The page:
Date of Award

Spring 5-1-2024

Degree Type


Degree Name

Master of Science in Integrative Biology


Department of Ecology, Evolution, and Organismal Biology

Committee Chair/First Advisor

Jared Taglialatela

Second Advisor

Thomas McElroy

Third Advisor

Todd Pierson


The three African great apes, bonobos, chimpanzees and gorillas, despite similar habitats, differ considerably in their sociality and feeding ecology. There have been many studies that have investigated the feeding ecology and social behaviors of these species, but there is extremely limited literature available on how feeding ecology may have affected ape social evolution. Chimpanzees are frugivorous, which forces them into close proximity when foraging given the clumped nature of this resource. Bonobos and gorillas, however, are fallback food consumers, which allow them to spread out as they forage. This thesis project aims to test the hypothesis that differences in feeding ecology has led chimpanzees to be more tolerant of conspecifics in feeding contexts, and gorillas and bonobos to be less so. This study evaluated two main hypotheses: 1) there is a difference in individual social behavior between feeding and non-feeding contexts in all three species, and 2) in feeding contexts, chimpanzees would be the most tolerant of conspecifics, as compared to both bonobos and gorillas. To test these hypotheses, social proximity data were collected from nine chimpanzees (Pan troglodytes), nine bonobos (Pan paniscus), and nine gorillas (Gorilla gorilla) in human care during feeding and non-feeding contexts. Data indicate a significant difference in social proximity scores between feeding and non-feeding contexts in all three species. More specifically, chimpanzees had a significantly higher proximity score during feeding contexts than either bonobos or gorillas. These results suggest that feeding ecology has likely affected the social evolution of these species. Future studies in both wild and human care settings are needed to further test this hypothesis.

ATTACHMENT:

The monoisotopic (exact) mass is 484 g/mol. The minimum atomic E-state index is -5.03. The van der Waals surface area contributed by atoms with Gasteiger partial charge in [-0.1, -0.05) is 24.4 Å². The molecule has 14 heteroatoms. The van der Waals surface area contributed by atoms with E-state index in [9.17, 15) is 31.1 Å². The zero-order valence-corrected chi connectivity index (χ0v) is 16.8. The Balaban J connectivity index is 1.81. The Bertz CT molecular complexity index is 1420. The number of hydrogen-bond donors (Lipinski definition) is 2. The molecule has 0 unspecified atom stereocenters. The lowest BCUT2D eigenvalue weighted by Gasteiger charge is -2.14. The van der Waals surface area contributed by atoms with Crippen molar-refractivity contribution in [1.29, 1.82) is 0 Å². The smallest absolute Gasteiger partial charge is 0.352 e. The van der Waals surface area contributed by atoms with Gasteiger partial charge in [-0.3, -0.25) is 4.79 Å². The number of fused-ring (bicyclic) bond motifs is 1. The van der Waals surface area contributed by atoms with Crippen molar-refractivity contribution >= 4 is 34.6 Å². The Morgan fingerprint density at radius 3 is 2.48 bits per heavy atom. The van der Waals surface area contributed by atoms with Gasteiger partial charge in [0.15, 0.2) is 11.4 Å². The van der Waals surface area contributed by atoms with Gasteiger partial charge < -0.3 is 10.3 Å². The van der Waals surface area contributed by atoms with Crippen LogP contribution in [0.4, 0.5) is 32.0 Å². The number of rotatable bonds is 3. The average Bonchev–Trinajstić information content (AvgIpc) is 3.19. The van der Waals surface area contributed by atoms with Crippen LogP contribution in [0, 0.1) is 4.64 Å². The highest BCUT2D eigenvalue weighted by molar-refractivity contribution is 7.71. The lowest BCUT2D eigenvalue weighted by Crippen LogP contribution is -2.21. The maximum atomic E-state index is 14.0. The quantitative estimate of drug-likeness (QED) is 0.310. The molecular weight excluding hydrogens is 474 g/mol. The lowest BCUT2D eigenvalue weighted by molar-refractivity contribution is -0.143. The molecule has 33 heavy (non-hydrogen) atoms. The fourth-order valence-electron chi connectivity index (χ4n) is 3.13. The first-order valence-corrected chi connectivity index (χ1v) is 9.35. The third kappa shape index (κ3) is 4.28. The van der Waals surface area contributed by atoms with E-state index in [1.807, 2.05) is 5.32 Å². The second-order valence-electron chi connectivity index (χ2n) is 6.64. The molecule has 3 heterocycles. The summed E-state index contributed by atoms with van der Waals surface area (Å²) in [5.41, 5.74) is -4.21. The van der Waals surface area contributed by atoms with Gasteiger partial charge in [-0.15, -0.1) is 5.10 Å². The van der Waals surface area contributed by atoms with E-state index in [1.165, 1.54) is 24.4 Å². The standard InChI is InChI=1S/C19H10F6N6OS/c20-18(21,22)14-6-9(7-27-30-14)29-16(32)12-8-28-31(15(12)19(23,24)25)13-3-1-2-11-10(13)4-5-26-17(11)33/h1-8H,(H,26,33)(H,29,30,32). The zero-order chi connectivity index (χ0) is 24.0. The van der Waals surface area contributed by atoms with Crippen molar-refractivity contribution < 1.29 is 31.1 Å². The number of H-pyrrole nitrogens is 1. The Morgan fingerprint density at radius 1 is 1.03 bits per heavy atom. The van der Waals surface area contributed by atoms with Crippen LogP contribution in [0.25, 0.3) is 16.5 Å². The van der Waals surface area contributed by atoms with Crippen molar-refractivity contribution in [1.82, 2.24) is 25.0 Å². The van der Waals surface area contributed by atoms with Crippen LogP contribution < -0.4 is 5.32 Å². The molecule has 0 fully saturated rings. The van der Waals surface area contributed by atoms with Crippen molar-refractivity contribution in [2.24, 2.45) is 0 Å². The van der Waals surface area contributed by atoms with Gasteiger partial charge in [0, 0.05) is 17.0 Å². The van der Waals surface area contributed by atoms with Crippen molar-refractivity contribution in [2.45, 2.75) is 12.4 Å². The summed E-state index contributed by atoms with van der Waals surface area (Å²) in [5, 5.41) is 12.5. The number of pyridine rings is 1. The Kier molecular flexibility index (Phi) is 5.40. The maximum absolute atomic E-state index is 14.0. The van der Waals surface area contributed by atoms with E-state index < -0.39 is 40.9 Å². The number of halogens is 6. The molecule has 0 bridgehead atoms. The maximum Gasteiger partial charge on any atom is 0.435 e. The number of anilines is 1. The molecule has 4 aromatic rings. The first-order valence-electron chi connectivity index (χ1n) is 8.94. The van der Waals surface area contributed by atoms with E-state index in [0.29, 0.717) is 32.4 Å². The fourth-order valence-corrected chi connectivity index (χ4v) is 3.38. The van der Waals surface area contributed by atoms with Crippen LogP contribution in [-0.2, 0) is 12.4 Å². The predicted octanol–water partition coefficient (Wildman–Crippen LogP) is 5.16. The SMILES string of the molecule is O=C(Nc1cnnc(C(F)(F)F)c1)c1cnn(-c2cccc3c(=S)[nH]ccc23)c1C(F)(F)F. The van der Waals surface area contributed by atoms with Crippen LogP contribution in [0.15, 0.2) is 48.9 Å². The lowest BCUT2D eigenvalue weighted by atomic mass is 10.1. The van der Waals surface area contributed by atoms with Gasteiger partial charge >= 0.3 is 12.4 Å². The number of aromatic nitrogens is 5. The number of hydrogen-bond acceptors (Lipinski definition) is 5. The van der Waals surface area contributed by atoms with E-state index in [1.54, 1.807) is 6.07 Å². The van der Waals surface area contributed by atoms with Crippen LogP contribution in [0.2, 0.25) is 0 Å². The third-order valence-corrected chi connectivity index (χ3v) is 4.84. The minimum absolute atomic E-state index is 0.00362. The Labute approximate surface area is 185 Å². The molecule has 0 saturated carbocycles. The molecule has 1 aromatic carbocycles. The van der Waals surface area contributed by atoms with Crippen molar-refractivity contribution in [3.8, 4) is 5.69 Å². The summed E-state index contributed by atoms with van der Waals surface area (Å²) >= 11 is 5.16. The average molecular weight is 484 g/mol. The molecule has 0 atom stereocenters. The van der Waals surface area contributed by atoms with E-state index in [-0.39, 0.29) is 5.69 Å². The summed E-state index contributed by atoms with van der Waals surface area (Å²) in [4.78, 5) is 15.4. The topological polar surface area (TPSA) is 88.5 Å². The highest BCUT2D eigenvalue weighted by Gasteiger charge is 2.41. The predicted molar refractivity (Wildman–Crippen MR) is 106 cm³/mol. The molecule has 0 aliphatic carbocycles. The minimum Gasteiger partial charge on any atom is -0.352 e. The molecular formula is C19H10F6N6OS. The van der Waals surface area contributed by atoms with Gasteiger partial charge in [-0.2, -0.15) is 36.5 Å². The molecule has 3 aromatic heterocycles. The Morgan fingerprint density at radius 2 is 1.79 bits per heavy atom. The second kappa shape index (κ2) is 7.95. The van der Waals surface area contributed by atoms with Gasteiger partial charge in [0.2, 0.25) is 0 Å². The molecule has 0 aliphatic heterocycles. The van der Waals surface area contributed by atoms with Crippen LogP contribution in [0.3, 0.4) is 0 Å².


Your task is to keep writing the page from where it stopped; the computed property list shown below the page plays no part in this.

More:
Available for download on Friday, May 09, 2025